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Monday, June 27, 2005

Fixed Assets and Depreciation.


I need to book an asset that wasn't booked in Quick Books, instead the payments that were made every month is being directly entered into the asset account. My depreciation is not being deducted every month. What is the correct way to book these assets?


Without knowing numbers and circumstances, I can't really tell you how to straiten up what you have. So let me just explain how these transactions should have been booked.

When you purchase a fixed asset (an asset with a useful life expected to be longer than 1 year) you should post the cost of that asset to the applicable fixed asset account. If you financed the purchase, then you would also set up a note payable account. It is to the note payable account that all future payments should be posted to.

Depreciation can be tricky. Many small companies don't bother to post depreciation, they just wait till the end of the year and let their accountant do it. If you feel that you need this information to be posted monthly, then I would suggest that you have your accountant give you a "next year's depreciation" report that is based on the current years assets. You then can divide the total amount of depreciation on that report by 12 and post it monthly. There would then be only a small adjustment that has to be made at the end of the year for any assets purchased during the year.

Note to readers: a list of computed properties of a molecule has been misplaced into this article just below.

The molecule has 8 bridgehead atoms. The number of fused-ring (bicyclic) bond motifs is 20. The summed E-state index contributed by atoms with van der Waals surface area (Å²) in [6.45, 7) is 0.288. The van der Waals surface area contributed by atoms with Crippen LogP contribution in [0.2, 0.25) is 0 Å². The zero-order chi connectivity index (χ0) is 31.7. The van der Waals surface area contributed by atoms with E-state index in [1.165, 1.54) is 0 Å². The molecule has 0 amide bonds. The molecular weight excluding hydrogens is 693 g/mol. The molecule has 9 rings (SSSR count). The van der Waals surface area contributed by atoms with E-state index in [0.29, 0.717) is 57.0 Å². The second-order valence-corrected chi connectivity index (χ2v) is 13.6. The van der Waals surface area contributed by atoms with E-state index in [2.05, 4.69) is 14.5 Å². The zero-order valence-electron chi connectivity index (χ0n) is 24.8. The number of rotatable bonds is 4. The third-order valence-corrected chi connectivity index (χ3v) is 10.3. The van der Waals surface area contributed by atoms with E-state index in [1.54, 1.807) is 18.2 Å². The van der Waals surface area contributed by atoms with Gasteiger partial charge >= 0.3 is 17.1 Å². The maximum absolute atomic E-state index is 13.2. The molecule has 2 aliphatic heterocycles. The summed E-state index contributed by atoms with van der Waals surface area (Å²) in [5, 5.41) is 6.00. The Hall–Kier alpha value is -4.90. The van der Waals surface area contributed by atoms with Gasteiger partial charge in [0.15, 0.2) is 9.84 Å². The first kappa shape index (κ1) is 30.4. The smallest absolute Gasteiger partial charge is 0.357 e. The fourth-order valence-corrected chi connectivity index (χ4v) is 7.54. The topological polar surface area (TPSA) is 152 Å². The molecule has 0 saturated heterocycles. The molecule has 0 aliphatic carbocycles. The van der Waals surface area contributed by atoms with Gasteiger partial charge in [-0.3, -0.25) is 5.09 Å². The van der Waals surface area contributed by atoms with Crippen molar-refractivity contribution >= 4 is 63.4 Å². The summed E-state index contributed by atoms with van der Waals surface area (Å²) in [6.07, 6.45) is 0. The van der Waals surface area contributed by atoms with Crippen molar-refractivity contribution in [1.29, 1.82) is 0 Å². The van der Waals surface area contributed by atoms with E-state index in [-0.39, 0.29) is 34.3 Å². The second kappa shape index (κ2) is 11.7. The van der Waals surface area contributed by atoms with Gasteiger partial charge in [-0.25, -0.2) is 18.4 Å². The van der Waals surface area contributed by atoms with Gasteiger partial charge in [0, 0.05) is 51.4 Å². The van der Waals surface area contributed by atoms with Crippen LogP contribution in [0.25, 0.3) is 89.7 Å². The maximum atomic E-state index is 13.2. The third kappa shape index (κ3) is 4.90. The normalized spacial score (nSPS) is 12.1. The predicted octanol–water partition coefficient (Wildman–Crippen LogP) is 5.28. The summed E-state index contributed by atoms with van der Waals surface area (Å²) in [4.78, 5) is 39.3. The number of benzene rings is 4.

This may sound like a shortcut way of doing things, but I believe that it will save you time and money. Here are several reasons why:

1. Depreciation is complicated, and unless you are trained in its nuances, you could make a mistake that it will take your accountant precious time to find.

2. Your accountant most likely uses much more powerful depreciation software than QuickBooks provides.

3. Depreciation is better calculated at the end of the year for tax purposes. Based on you profit, your accountant will be able to use depreciation strategies to lower your taxable income.

In any case the accountant that does your tax return is going to calculate depreciation anyway.

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